- Communicate periodically with the Executive Vice President, the President and the Audit Committee on the internal audit activity's purpose, authority, responsibility, and performance relative to planned audit activities. Reporting will also include significant risk exposures and control issues, including fraud risks, governance issues, and other matters needed or requested by senior management and the board. The frequency and content of reporting are determined in discussion with the Executive Vice President, the President and the Audit Committee and depend on the importance of the information to be communicated and the urgency of the related actions to be taken by senior management or the board.
THE INTERNAL AUDIT PROCESS
A. Audit Process
- Internal Audit will prepare and send an "Engagement Letter" describing the purpose, scope and timing of the audit to the head of the department, school or college to be audited and schedule an Entrance Conference to discuss the purpose and scope of the upcoming audit. During the initial meeting, the auditors will discuss the audit process and present a preliminary request for documents to examine as the audit commences. Because internal audits are designed to be a highly interactive process, the audit staff will be talking directly to managers and staff asking for additional documents as needed.
- During the course of the engagement, audit staff will perform specific audit procedures and discuss preliminary findings with management to validate the auditors' understanding, to solicit management's input on interpretation and remediation, and to facilitate early corrective action. The early communication of any issues will hopefully allow management time to begin thinking about how the department may address the issues. Candid feedback is important in reaching a consensus on any recommendations and to implement changes in processes, policies and procedures.
- Draft reports, including, Audit Summary Reports, as requested by the Audit Committee, will be discussed with management during an Exit Conference. These reports address Internal Audit's assessment of internal controls, audit findings, and the status of the audit follow-up process. Management will be asked to provide a written response to the recommendations offered in the draft report that includes a timetable for anticipated completion of action to be taken and an explanation for any corrective action that will not be implemented, within ten (10) days of the meeting.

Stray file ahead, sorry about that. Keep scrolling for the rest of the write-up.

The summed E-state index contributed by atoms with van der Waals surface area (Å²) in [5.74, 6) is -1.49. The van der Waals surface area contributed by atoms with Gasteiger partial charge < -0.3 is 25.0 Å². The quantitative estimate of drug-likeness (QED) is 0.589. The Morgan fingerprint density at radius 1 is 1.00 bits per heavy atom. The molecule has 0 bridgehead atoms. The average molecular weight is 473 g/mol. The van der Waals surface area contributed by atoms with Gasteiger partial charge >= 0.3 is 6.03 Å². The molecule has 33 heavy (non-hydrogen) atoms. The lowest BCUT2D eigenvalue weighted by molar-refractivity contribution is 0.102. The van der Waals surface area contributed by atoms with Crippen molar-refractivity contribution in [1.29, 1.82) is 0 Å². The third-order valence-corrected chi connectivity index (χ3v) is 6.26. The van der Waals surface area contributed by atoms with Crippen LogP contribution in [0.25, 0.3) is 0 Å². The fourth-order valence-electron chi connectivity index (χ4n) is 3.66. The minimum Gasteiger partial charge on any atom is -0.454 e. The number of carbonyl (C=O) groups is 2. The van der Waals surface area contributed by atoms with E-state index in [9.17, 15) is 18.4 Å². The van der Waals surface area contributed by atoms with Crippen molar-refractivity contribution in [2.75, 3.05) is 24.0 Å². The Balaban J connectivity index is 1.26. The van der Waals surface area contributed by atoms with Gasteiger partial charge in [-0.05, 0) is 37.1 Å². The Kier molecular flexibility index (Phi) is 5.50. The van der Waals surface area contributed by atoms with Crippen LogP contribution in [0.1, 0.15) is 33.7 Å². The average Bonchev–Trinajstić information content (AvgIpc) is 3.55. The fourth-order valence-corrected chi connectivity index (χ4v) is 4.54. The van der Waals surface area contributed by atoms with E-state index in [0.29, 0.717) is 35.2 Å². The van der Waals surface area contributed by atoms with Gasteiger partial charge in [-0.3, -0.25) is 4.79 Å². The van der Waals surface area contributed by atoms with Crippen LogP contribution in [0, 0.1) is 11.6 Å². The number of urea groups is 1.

- Management's responses will be incorporated into the draft audit report, and a final report and audit summary reports will be issued by Internal Audit to management and, as appropriate, to senior level executives. Internal audit results are communicated to the Audit Committee of the Board and the President of the University.
- All significant findings will remain in an open issues file until cleared. Internal Audit will follow up with management on the status of management's implementation of any corrective action and will communicate the status to the Audit Committee and the President of the University.
B. Scope of Activity
The scope of the internal audit activity is intended to determine whether the organization's activities of risk management, control, and governance, as designed and represented by management, are adequate and functioning in a manner to ensure that:
- Risks are appropriately identified and managed by management through an effective internal controls environment at a reasonable cost.
- Significant financial, mission, managerial and operating information is accurate, reliable and timely.
- Employee actions are in compliance with established policies, procedures, governmental regulations and contractual obligations in support of the Compliance Program.
- Personnel and the organization are upholding the principles and standards included in the Code of Conduct.
- Resources are acquired economically, used efficiently, and adequately protected in accordance with University policies and procedures.
- Programs, plans, and objectives are achieved; quality and continuous improvement are fostered in control processes; significant legislative or regulatory issues impacting each organization are recognized and addressed properly.
C. Assessment of the Control Environment
In assessing the control environment, Internal Audit will consider:
- The condition of the system of internal controls and quality of operations.
- The criticality of area to the organization/business.
- Inherent business risks.
- Staffing levels and experience.
- The adequacy of management supervision and cognizance of controls.
- The unit/department's audit history and criticality and severity of audit findings, if any.
- Resolution of previous audit recommendations.
- Compensating controls.